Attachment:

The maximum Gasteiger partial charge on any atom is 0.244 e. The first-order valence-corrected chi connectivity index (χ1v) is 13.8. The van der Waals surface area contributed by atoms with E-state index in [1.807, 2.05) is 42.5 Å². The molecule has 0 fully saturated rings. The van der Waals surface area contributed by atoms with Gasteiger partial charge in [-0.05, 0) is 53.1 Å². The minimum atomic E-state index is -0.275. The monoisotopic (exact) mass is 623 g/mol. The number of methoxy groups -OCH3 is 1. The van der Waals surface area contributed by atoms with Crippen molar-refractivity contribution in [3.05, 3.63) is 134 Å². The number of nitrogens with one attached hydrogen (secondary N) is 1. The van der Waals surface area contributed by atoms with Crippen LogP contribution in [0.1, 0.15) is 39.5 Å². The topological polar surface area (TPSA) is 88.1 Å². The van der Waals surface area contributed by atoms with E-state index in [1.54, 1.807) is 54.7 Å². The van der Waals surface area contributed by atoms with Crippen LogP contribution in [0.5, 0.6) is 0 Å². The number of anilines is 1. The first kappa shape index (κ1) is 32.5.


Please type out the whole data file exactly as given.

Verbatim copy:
The maximum Gasteiger partial charge on any atom is 0.244 e. The first-order valence-corrected chi connectivity index (χ1v) is 13.8. The van der Waals surface area contributed by atoms with E-state index in [1.807, 2.05) is 42.5 Å². The molecule has 0 fully saturated rings. The van der Waals surface area contributed by atoms with Gasteiger partial charge in [-0.05, 0) is 53.1 Å². The minimum atomic E-state index is -0.275. The monoisotopic (exact) mass is 623 g/mol. The number of methoxy groups -OCH3 is 1. The van der Waals surface area contributed by atoms with Crippen molar-refractivity contribution in [3.05, 3.63) is 134 Å². The number of nitrogens with one attached hydrogen (secondary N) is 1. The van der Waals surface area contributed by atoms with Crippen LogP contribution in [0.1, 0.15) is 39.5 Å². The topological polar surface area (TPSA) is 88.1 Å². The van der Waals surface area contributed by atoms with E-state index in [1.54, 1.807) is 54.7 Å². The van der Waals surface area contributed by atoms with Crippen LogP contribution in [0.5, 0.6) is 0 Å². The number of anilines is 1. The first kappa shape index (κ1) is 32.5.